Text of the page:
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Copyright © 2020 Albuquerque Journal
New Mexico’s utilities are drawing up the most comprehensive plans in decades to completely overhaul the state’s electric grid to reach 100% carbon-free generation by 2045.
That’s the ultimate goal outlined in the state’s new Energy Transition Act, which took effect last June. It requires all three of New Mexico’s major public utilities to derive 40% of their electricity from renewable resources by 2025, 50% by 2030, 80% by 2040, and then 100% carbon-free by 2045.
It’s a tall order, but the utilities – Public Service Company of New Mexico, Xcel Energy subsidiary Southwestern Public Service, and El Paso Electric Co. – are all on board, with the first substantial transitions already underway.
In fact SPS, which serves about 385,000 customers in West Texas and New Mexico, expects to double the amount of renewables on its system this year alone, from about 20% now to about 40% in December, reaching the state’s 2025 goal four years ahead of time. The additional renewable electricity will come from the utility’s Sagamore Wind Project, currently under construction in Roosevelt County, which will be New Mexico’s largest wind farm when it goes online at the end of the year.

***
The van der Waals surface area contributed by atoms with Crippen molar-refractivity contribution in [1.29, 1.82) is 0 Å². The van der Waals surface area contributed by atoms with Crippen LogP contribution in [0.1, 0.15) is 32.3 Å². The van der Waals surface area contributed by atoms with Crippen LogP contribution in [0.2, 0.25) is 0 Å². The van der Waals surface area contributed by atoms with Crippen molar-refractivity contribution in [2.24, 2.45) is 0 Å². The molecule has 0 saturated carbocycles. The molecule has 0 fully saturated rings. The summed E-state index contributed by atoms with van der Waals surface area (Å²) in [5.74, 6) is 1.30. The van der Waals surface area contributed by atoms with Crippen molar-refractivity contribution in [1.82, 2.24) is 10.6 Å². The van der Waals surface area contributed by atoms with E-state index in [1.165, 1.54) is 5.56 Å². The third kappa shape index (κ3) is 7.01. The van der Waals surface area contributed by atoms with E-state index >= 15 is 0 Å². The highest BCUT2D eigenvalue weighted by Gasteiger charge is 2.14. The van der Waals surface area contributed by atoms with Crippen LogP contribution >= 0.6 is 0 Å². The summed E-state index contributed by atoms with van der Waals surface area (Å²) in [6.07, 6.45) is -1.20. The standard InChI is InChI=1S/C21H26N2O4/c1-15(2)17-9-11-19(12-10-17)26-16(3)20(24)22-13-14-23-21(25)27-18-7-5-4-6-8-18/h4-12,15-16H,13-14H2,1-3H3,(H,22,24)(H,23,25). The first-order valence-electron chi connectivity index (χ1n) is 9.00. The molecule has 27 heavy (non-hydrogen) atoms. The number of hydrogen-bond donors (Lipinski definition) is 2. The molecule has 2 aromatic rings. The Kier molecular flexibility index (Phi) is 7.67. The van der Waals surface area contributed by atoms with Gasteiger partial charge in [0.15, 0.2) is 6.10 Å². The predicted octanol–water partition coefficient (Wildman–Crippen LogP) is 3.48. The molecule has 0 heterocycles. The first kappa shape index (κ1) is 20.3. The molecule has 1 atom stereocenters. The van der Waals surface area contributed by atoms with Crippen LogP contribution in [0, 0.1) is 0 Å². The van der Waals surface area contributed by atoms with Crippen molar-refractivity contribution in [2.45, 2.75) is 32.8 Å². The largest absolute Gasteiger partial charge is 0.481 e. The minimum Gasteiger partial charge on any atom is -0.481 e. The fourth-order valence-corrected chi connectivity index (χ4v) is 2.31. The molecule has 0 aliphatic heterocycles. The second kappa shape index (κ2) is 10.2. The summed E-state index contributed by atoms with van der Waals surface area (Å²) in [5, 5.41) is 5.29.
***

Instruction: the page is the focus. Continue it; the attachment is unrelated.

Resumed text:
“Xcel has been a leader on renewable energy,” said David Hudson, Xcel president for the Southwestern region. “We’ve been procuring a lot of renewables in recent years because of cheap prices and favorable economics for our customers, so we’re ahead of the ETA mandates.”
SPS says the state’s new requirements are well aligned with Xcel’s corporate goals of reducing carbon emissions from its multistate grid by 80% below 2005 levels by 2030, and reaching 100% carbon-free generation by 2050.
“We worked on and supported the ETA,” Hudson told the Journal. “We think the 2030 goals are not an issue. We can get there in reliable and cost-effective ways.”
PNM, the state’s largest utility, with about 535,000 customers, also expects to achieve the 40% and 50% renewable goals on time without any major system reliability concerns or price shocks for customers. It’s adding a 140-MW wind farm to its system this year, which will bring its renewables to 20% of its electricity.
It plans to shut down the coal-fired San Juan Generating Station near Farmington in 2022 and replace it with a mix of renewable generation, backup battery storage and possibly a natural gas peaking plant. That will propel the utility to 34% renewables by 2023.
At that point, after adding in PNM’s share of electricity from the Palo Verde Nuclear Generating Station in Arizona, about 65% of utility generation will be carbon-free, PNM Vice President for Generation Tom Fallgren told the Journal.
“Shutting San Juan is a huge step,” Fallgren said. “In terms of carbon-free generation, it will jump us to the head of the pack among utilities in the U.S., and will even make us a world leader.”